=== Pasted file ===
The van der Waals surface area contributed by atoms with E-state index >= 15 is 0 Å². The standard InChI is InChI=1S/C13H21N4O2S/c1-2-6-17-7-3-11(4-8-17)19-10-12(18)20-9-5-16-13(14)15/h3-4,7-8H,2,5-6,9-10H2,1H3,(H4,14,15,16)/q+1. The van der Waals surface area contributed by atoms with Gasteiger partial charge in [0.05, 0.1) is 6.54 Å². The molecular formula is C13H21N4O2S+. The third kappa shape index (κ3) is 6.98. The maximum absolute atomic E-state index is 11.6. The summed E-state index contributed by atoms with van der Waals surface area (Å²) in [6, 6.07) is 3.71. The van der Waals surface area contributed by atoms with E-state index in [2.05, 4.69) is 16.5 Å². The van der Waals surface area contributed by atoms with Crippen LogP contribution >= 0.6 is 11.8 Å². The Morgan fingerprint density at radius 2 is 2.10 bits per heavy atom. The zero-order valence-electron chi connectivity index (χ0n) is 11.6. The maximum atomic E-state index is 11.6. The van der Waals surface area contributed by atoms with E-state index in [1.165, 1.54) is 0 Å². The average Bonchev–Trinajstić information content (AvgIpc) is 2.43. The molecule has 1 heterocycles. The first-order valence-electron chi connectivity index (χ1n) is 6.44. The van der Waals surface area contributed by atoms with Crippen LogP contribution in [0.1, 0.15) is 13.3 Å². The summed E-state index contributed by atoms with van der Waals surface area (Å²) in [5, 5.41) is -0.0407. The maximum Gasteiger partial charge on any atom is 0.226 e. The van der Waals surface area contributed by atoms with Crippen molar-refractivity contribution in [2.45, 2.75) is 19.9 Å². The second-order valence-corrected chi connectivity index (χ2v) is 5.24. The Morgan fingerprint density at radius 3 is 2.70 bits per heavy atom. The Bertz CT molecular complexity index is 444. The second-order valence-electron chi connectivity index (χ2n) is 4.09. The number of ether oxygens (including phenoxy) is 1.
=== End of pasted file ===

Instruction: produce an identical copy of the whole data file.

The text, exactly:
The van der Waals surface area contributed by atoms with E-state index >= 15 is 0 Å². The standard InChI is InChI=1S/C13H21N4O2S/c1-2-6-17-7-3-11(4-8-17)19-10-12(18)20-9-5-16-13(14)15/h3-4,7-8H,2,5-6,9-10H2,1H3,(H4,14,15,16)/q+1. The van der Waals surface area contributed by atoms with Gasteiger partial charge in [0.05, 0.1) is 6.54 Å². The molecular formula is C13H21N4O2S+. The third kappa shape index (κ3) is 6.98. The maximum absolute atomic E-state index is 11.6. The summed E-state index contributed by atoms with van der Waals surface area (Å²) in [6, 6.07) is 3.71. The van der Waals surface area contributed by atoms with E-state index in [2.05, 4.69) is 16.5 Å². The van der Waals surface area contributed by atoms with Crippen LogP contribution >= 0.6 is 11.8 Å². The Morgan fingerprint density at radius 2 is 2.10 bits per heavy atom. The zero-order valence-electron chi connectivity index (χ0n) is 11.6. The maximum atomic E-state index is 11.6. The van der Waals surface area contributed by atoms with E-state index in [1.165, 1.54) is 0 Å². The average Bonchev–Trinajstić information content (AvgIpc) is 2.43. The molecule has 1 heterocycles. The first-order valence-electron chi connectivity index (χ1n) is 6.44. The van der Waals surface area contributed by atoms with Crippen LogP contribution in [0.1, 0.15) is 13.3 Å². The summed E-state index contributed by atoms with van der Waals surface area (Å²) in [5, 5.41) is -0.0407. The maximum Gasteiger partial charge on any atom is 0.226 e. The van der Waals surface area contributed by atoms with Crippen molar-refractivity contribution in [2.45, 2.75) is 19.9 Å². The second-order valence-corrected chi connectivity index (χ2v) is 5.24. The Morgan fingerprint density at radius 3 is 2.70 bits per heavy atom. The Bertz CT molecular complexity index is 444. The second-order valence-electron chi connectivity index (χ2n) is 4.09. The number of ether oxygens (including phenoxy) is 1.